Top most amongst the requirements is for governance around this new data. Irrespective of the nature of the data, data governance is a critical requirement in all mature enterprise since lack of (adequate amounts of) governance runs the risk of breaking businesses. Data that is not governed when analysed can produce dubious results leading to a questionable business decision that, in the worst case, can be catastrophic. Most companies that start down the road of big data without due consideration get this critical requirement awfully wrong. From our experience, one reason for this seems to be the misconception that governance processes requires time and effort and introduces latencies whereas that time is better spent doing the more “cool” activity of data science. Unless the big data project is intended to always remain in the labs environment, this is seriously faulty thinking. By the time a labs experiment is well and truly on its way, the governance cat (if I may)  is already out of the bag. There is already some unknown amount of data duplication that has happened internally (and heavens forbid, externally too), some unrecorded numbers of unauthorised access (e.g. data scientist to outside-of-work friend “see this awesome analysis I did on average spends by HNIs”), and a pot pourri of ad-hoc scripts and execution logs that serve as the only documentation of how the data got in.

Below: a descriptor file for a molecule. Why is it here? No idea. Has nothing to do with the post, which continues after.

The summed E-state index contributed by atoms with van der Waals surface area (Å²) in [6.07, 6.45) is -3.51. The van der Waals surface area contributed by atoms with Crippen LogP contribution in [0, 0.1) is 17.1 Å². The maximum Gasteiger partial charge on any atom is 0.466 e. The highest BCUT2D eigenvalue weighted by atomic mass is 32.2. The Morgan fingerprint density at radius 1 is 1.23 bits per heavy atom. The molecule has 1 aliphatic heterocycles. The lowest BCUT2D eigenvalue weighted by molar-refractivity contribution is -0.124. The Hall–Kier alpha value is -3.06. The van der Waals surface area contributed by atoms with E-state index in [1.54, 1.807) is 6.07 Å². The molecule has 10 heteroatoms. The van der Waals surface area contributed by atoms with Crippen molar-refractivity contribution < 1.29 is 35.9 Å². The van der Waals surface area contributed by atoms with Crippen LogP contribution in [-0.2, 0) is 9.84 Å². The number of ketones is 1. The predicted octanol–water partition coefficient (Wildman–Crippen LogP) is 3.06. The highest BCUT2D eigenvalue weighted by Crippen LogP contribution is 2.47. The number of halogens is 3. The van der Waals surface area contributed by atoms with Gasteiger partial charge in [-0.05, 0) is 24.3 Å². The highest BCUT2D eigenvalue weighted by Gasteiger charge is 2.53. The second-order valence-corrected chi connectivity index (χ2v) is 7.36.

Security and related topics of data audit and access audit are equally critical requirements for big data. Like governance, security demands a clear plan in action even before the first access to data happens. Otherwise, the risks to the enterprise are too great, especially in the world of big data where there could be more to the data than meets the eye. Access audits demand the record of every interaction of every user with the data and the steps followed pre and post data access. In most industries and countries, access audits are mandatory for legal compliance. Data audits, on the other hand, are in some industries like finance required for compliance but in other industries, though not legally required, are strongly recommended in order to maintain good hygiene. Data audits pertain to the record of how a particular piece of data happened, by way of capturing all the steps in the data processing logic that happened before it, alongside the prior representations for that data tracing back all the way to the source. In other words, data audit requires that a lineage be available for each and every portion of the data.